Bugged offices, staff suspended for a year without being charged, positions created for select people and senior executives made redundant are some of the allegations levelled against Randall Carollissen, the administrator of the National Student Financial Aid Scheme (NSFAS).
But Carolissen has denied these allegations, which were made before the parliamentary portfolio committee on higher education.
Gilbert Muvavarirwa, the general manager of the scheme’s information and communications technology strategy, alleged that while he was working late one night, about five men walked into his office carrying gadgets and informing him that they needed to debug his office.
He said he later heard from another employee that other offices and the human resources boardroom were bugged. “People were talking outside of their offices because they were scared that their offices were bugged,” said Muvavarirwa.
Carolissen denied this, saying that he was debugging offices because information was being leaked.
Marlene Bosset, who has been suspended from work, said she had been asked to fly to Bloemfontein to interview someone for a job who was a friend of Carolissen’s wife, but she had refused.
“It was a bit shady for me, and I said ‘no, I am not going to be part of that interview’.”
She said Carolissen had also told her about another person he knew who he said was a perfect candidate for a job at NSFAS.
“I interviewed the person … On her CV, she listed the administrator’s wife as a line manager at her previous job; the administrator’s wife was also her reference at the time,” Bosset said.
Current and former NSFAS employees have recently appeared before the portfolio committee to speak about their experience working under Carolissen, who was appointed in 2018 to turn the embattled scheme around.
Last month the National Education, Health and Allied Workers’ Union brought the allegations before the portfolio committee and called for Carolissen’s removal.
Kagisho Mamabolo, the scheme’s spokesperson, told the committee that he had been reprimanded by Carolissen after his subordinate had shared her concerns and complaints with Carolissen’s wife.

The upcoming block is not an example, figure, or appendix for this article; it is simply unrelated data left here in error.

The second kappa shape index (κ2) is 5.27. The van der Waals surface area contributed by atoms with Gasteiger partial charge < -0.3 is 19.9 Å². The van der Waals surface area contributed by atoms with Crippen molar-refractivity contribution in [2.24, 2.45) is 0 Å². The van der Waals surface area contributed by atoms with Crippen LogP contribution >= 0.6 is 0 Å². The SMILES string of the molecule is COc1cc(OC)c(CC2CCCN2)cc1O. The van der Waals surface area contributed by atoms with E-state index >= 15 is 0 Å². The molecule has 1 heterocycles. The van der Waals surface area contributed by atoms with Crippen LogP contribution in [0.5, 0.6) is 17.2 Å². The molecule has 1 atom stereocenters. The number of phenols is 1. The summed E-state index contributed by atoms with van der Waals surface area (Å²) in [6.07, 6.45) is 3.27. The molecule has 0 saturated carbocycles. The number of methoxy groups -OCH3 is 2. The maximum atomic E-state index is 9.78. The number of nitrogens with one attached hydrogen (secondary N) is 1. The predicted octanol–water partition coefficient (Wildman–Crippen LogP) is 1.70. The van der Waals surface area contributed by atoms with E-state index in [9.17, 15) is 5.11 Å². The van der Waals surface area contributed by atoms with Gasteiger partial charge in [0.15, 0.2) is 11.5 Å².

“Her concern was written and put in an envelope and given to Dr Carolissen’s wife, and Dr Carolissen delivered it to me,” said Mamabolo.
He added that he told Carolissen about the non-performance of another subordinate in his department. But Carolissen said the employee had “challenges” and that he would speak to the employee’s father about her performance.
The people that Mamabolo referred to are two of 10 allegedly irregular appointments made by Carolissen. One of them is a friend of Carolissen’s wife and the other is a daughter of the administrator’s friend. The committee heard that Carolissen’s friends, people he grew up with or were known to his wife, were appointed without following recruitment processes.
Carolissen disputed that his wife was used as a conduit. He said the person Mamabolo referred to had delivered the envelope to him at his house and not to his wife. He said he had told the person that he did not appreciate this and had given the envelope to Mamabolo without having opened it.
“I resent the fact that my wife is being implicated or being fingered as a conduit to pass information to me. I cannot allow her to be dragged into a process which she had no control over or no knowledge,” said Carolissen.
Former human resources executive Vuyokazi Dwane told the committee that the period under Carolissen is characterised by nepotism and favouritism and where jobs being advertised are referred to as “so and so’s job”.
Dwane claims that in 2018 Carolissen asked her to send job adverts to his office so he could distribute them to his network.
Dwane also spoke of an incident where a post was advertised twice because a specific individual had not applied for it the first time.
She said one of Carolissen’s advisers asked the talent sourcing specialist at NSFAS why a particular individual had not applied for the job. Dwane said that process was eventually cancelled.
Philemon Mapulane, the chairperson of the portfolio committee, and other committee members said they were concerned to hear such allegations against Carolissen because he was brought into the scheme to turn it around.
“The picture that you are painting is horrible; it is a terrible picture that we are listening to here,” said Mapulane.
“I am horrified by this situation because we are talking about an organisation that is under an administration, which must be taken out of the terrible state that it was under and for us to receive these kinds of testimonies is very concerning. It tells us that the situation is far worse than what it used to be.”
The committee concluded that Carolissen would be called to answer to the allegations.
Carolissen said he welcomed any inquiry as he wanted to clear his name and maintain his reputation.